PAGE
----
The debt bomb

The Washington Times Weekly - - Editorials -

One of the most im­por­tant eco­nomic ra­tios in­volves the re­la­tion­ship be­tween gross fed­eral debt (i.e., the na­tional debt) and gross do­mes­tic prod­uct (GDP), which rep­re­sents to­tal eco­nomic out­put. A de­clin­ing debt/GDP ra­tio gen­er­ally means that the econ­omy is grow­ing faster than the na­tional debt. When that trend per­sists over time, the re­sult is that the bur­den of the na­tional debt be­comes smaller and smaller, rel­a­tively speak­ing. A ris­ing debt/GDP ra­tio gen­er­ally means that the na­tional debt is grow­ing faster than the econ­omy. When that trend per­sists, the re­sult is that the bur­den of the na­tional debt in­creases.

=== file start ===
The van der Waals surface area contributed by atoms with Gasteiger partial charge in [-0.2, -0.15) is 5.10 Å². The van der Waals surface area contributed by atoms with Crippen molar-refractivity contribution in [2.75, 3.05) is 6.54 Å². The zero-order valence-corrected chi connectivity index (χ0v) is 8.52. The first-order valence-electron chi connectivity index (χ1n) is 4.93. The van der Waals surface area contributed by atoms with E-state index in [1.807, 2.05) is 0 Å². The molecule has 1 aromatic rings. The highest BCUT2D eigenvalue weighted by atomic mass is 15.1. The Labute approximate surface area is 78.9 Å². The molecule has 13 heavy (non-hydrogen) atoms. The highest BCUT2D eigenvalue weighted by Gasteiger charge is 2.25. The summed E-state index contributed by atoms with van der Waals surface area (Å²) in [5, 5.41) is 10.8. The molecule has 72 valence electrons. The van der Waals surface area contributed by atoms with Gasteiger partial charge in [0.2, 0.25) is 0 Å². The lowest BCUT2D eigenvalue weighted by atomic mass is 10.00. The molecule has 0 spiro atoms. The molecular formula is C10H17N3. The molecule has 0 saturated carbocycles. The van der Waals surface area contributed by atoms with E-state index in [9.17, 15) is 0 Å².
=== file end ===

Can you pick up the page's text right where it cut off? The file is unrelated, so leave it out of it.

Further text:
At the end of fis­cal 1941, the debt/GDP ra­tio was 50.4 per­cent, and the na­tional debt stood at $57.5 bil­lion. Five years later, fol­low­ing the end of World War II, the debt/GDP ra­tio peaked at 121.7 per­cent as the war-re­lated na­tional debt soared to $271 bil­lion. Over the next 35 years, ex­cept for an oc­ca­sional blip, the debt/GDP ra­tio steadily de­clined un­til it reached its low­est post­war level of 32.6 per­cent in 1981. Be­tween 1946 and 1961, for ex­am­ple, while the na­tional debt nom­i­nally in­creased from $271 bil­lion to $292 bil­lion, the econ­omy grew so much faster that the debt/GDP ra­tio plunged to 55.1 per­cent. More­over, just as the ra­tio had fallen sig­nif­i­cantly dur­ing the Korean War (from 94.1 per­cent to 71.3 per­cent), it also de­clined dur­ing the Viet­nam War, fall­ing from 51.8 per­cent in 1963 to 35.7 per­cent 10 years later. As noted, at the end of fis­cal 1981, even though the na­tional debt had reached $1 tril­lion, the post-World War II debt/GDP ra­tio reached its nadir at 32.6 per­cent.